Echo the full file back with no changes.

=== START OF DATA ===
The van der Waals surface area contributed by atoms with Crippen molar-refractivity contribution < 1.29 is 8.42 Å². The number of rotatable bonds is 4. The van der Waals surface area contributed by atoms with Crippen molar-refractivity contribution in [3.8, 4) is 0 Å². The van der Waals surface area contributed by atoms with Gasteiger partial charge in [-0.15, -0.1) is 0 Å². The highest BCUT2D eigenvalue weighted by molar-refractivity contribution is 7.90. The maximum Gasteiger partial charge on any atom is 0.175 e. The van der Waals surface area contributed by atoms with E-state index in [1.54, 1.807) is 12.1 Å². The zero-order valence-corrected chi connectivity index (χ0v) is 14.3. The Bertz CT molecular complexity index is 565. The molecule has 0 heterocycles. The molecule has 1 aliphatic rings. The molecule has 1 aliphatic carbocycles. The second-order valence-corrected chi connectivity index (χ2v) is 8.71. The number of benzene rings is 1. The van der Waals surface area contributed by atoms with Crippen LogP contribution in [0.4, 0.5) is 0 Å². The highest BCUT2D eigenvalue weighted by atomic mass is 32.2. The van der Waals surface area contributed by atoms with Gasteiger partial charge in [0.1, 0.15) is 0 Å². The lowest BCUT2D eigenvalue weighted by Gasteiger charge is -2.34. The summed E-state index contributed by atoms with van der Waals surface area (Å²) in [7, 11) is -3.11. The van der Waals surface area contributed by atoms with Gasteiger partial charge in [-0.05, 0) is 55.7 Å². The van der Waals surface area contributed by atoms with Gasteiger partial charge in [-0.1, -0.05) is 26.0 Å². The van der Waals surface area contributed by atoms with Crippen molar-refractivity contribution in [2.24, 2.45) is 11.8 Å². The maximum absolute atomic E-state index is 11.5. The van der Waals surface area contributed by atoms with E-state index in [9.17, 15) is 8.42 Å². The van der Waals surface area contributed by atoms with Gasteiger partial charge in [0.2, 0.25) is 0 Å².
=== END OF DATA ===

The van der Waals surface area contributed by atoms with Crippen molar-refractivity contribution < 1.29 is 8.42 Å². The number of rotatable bonds is 4. The van der Waals surface area contributed by atoms with Crippen molar-refractivity contribution in [3.8, 4) is 0 Å². The van der Waals surface area contributed by atoms with Gasteiger partial charge in [-0.15, -0.1) is 0 Å². The highest BCUT2D eigenvalue weighted by molar-refractivity contribution is 7.90. The maximum Gasteiger partial charge on any atom is 0.175 e. The van der Waals surface area contributed by atoms with E-state index in [1.54, 1.807) is 12.1 Å². The zero-order valence-corrected chi connectivity index (χ0v) is 14.3. The Bertz CT molecular complexity index is 565. The molecule has 0 heterocycles. The molecule has 1 aliphatic rings. The molecule has 1 aliphatic carbocycles. The second-order valence-corrected chi connectivity index (χ2v) is 8.71. The number of benzene rings is 1. The van der Waals surface area contributed by atoms with Crippen LogP contribution in [0.4, 0.5) is 0 Å². The highest BCUT2D eigenvalue weighted by atomic mass is 32.2. The van der Waals surface area contributed by atoms with Gasteiger partial charge in [0.1, 0.15) is 0 Å². The lowest BCUT2D eigenvalue weighted by Gasteiger charge is -2.34. The summed E-state index contributed by atoms with van der Waals surface area (Å²) in [7, 11) is -3.11. The van der Waals surface area contributed by atoms with Gasteiger partial charge in [-0.05, 0) is 55.7 Å². The van der Waals surface area contributed by atoms with Gasteiger partial charge in [-0.1, -0.05) is 26.0 Å². The van der Waals surface area contributed by atoms with Crippen molar-refractivity contribution in [2.24, 2.45) is 11.8 Å². The maximum absolute atomic E-state index is 11.5. The van der Waals surface area contributed by atoms with E-state index in [9.17, 15) is 8.42 Å². The van der Waals surface area contributed by atoms with Gasteiger partial charge in [0.2, 0.25) is 0 Å².